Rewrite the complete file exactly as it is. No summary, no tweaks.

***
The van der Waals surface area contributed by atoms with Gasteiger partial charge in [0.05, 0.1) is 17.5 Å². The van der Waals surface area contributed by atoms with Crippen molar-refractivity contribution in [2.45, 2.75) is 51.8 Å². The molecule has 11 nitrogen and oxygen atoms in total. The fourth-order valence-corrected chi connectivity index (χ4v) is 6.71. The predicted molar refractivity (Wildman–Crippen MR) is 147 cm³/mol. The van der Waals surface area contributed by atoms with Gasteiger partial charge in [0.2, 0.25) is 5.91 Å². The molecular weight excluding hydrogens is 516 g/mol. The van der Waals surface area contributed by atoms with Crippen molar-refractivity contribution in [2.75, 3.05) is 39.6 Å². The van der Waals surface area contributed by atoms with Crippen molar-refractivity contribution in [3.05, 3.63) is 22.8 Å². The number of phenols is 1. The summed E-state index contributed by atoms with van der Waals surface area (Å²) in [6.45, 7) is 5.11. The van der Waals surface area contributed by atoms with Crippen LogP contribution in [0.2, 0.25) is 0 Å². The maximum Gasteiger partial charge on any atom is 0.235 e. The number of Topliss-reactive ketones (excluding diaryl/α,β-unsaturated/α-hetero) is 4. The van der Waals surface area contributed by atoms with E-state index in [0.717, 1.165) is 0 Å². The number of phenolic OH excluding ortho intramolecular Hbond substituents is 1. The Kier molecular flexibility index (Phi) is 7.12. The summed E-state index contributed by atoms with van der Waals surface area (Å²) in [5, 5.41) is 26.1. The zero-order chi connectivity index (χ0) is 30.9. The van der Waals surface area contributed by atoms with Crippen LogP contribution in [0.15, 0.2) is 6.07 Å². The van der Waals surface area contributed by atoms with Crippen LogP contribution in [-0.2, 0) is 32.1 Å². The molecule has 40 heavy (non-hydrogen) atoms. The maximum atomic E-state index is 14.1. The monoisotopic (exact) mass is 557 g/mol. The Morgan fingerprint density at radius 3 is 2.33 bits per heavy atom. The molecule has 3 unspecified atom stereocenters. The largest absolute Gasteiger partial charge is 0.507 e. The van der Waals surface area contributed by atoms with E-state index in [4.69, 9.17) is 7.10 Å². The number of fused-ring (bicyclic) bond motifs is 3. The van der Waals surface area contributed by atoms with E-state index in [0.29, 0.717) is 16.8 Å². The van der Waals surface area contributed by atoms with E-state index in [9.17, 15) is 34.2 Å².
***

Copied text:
The van der Waals surface area contributed by atoms with Gasteiger partial charge in [0.05, 0.1) is 17.5 Å². The van der Waals surface area contributed by atoms with Crippen molar-refractivity contribution in [2.45, 2.75) is 51.8 Å². The molecule has 11 nitrogen and oxygen atoms in total. The fourth-order valence-corrected chi connectivity index (χ4v) is 6.71. The predicted molar refractivity (Wildman–Crippen MR) is 147 cm³/mol. The van der Waals surface area contributed by atoms with Gasteiger partial charge in [0.2, 0.25) is 5.91 Å². The molecular weight excluding hydrogens is 516 g/mol. The van der Waals surface area contributed by atoms with Crippen molar-refractivity contribution in [2.75, 3.05) is 39.6 Å². The van der Waals surface area contributed by atoms with Crippen molar-refractivity contribution in [3.05, 3.63) is 22.8 Å². The number of phenols is 1. The summed E-state index contributed by atoms with van der Waals surface area (Å²) in [6.45, 7) is 5.11. The van der Waals surface area contributed by atoms with Crippen LogP contribution in [0.2, 0.25) is 0 Å². The maximum Gasteiger partial charge on any atom is 0.235 e. The number of Topliss-reactive ketones (excluding diaryl/α,β-unsaturated/α-hetero) is 4. The van der Waals surface area contributed by atoms with E-state index in [0.717, 1.165) is 0 Å². The number of phenolic OH excluding ortho intramolecular Hbond substituents is 1. The Kier molecular flexibility index (Phi) is 7.12. The summed E-state index contributed by atoms with van der Waals surface area (Å²) in [5, 5.41) is 26.1. The zero-order chi connectivity index (χ0) is 30.9. The van der Waals surface area contributed by atoms with Crippen LogP contribution in [0.15, 0.2) is 6.07 Å². The van der Waals surface area contributed by atoms with Crippen LogP contribution in [-0.2, 0) is 32.1 Å². The molecule has 40 heavy (non-hydrogen) atoms. The maximum atomic E-state index is 14.1. The monoisotopic (exact) mass is 557 g/mol. The Morgan fingerprint density at radius 3 is 2.33 bits per heavy atom. The molecule has 3 unspecified atom stereocenters. The largest absolute Gasteiger partial charge is 0.507 e. The van der Waals surface area contributed by atoms with E-state index in [4.69, 9.17) is 7.10 Å². The number of fused-ring (bicyclic) bond motifs is 3. The van der Waals surface area contributed by atoms with E-state index in [0.29, 0.717) is 16.8 Å². The van der Waals surface area contributed by atoms with E-state index in [9.17, 15) is 34.2 Å².